The biggest disease in the 21st century is not diabetes or cancer – but rather, your self-loathing. Jack Kornfield once reported that the Dalai Lama did not understand the idea that one could dislike oneself. Cultivating inner peace is supported by self-compassion. Buddhists talk a lot about the importance of compassion and you must care about yourself before you can really care about other people. That advice probably sounds familiar from all the airplane safety announcements!
Self-compassion involves becoming aware of the presence of suffering in our bodies, emotions, thoughts, and actions, and then taking steps to diminish the suffering. Kristin Neff, a psychologist, was the pioneer in defining self-compassion as kindness toward self in good times and bad; being gentle, supportive and understanding even when we make mistakes. When you embrace self-compassion, you understand that your self-worth is unconditional. People who are self-compassionate have a greater social connectedness, emotional intelligence, happiness and overall emotional well-being. Nurturing self-compassion allows people to flourish and appreciate the richness of life, even in the hard times. When we consciously choose to soothe the mind with self-compassion, we can orient ourselves towards joyful moments.
Even though research supports the claim that showing self-compassion promotes greater health and wellbeing, for many, self-compassion carries a whiff of many bad labels. Selfish, self-centered, self-serving – and let’s not leave out self-pity. Our culture promotes blame and shame as though it wins us awards. There are many misgivings about the idea of self-compassion, as many do not know what it looks like, let alone how to practice it.
Self-compassion holds wisdom that many do not see. There is a commonality across humanity that every individual is flawed and imperfect. Brene Brown reminds us in The Gifts of Imperfection that every person experiences misfortune, though that’s something we often forget.We take on the burden of feeling things “shouldn’t be happening”, which stirs feelings of shame and isolation and drives us to bury ourselves further in our own suffering.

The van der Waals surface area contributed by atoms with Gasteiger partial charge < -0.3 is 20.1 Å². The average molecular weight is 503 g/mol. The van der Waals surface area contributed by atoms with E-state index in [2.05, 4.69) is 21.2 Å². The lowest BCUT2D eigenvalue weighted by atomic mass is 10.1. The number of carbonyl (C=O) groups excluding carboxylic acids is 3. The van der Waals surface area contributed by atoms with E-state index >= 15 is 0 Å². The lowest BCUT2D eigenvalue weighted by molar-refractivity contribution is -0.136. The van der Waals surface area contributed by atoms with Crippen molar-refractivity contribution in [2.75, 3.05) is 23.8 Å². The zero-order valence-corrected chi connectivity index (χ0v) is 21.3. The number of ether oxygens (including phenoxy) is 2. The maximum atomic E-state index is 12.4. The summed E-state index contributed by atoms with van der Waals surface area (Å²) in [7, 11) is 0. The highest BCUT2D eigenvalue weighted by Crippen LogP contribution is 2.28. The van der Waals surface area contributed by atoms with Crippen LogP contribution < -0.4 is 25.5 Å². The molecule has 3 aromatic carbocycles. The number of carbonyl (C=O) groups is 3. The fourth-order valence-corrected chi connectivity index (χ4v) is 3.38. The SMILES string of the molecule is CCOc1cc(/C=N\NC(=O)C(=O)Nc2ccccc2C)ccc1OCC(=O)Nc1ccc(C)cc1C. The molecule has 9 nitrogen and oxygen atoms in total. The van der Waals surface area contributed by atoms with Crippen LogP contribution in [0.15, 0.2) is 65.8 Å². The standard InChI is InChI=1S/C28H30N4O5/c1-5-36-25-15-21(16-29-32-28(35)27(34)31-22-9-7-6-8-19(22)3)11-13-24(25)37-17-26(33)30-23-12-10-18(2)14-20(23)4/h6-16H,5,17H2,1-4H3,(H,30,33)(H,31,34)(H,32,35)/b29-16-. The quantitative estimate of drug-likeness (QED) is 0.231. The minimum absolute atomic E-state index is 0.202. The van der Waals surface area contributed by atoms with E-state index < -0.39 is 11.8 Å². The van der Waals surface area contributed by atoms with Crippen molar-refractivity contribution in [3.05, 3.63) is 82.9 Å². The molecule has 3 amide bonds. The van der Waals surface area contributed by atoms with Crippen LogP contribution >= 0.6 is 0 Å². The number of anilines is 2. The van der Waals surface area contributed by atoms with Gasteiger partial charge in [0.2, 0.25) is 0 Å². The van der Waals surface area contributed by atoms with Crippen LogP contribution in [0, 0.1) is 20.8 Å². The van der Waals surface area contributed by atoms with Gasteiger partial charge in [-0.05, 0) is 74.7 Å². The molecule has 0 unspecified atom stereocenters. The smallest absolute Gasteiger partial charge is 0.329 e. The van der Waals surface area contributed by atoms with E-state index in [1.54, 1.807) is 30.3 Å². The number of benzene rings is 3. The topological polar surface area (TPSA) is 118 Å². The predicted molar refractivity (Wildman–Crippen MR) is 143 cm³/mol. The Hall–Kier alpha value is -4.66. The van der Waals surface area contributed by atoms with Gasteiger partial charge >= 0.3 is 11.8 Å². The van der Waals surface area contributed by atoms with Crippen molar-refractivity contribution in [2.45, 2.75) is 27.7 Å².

So, what is the answer? Stop judging, being critical, labelling yourself as entirely good or bad. Remove the blame-filled self-evaluation altogether. Open your heart and treat yourself with the same kindness and compassion you would show another human being.
Neuroscience suggests that self-criticism shifts the brain into a state of self-punishment that causes us to disengage and stops us from acting. It leaves us in a cycle of procrastination, rumination and self-loathing. When we tap into our self-compassion we break the patterns of self-criticism, acknowledging our fears and allowing our compassionate voice to rise to the occasion as a wise and supportive mentor.
Dr Kristin Neff describes three core qualities of self-compassion – self kindness, common humanity and mindfulness. Collectively, these elements help reduce our levels of stress and self-doubt by allowing ourselves to see doubts for what they are: Stories created about things we fear, and not the truth about who we are or what we are capable of.
Our culture is currently experiencing an epidemic of self-criticism. To survive in this VUCA (volatile, uncertain, chaotic, ambiguous) world, most people have become adept at self-criticism. We tell ourselves off for our failures, for not working hard or smart enough. And if that’s not enough, we pound ourselves day in day out to the point where people lose the will to get out of bed.
The antidote is self-compassion. If you tend to dwell on mistakes and subscribe to the mantra of ‘never good enough’, you could benefit from practicing a little more self-compassion. Let me show you six simple ways to tune into your self-compassion.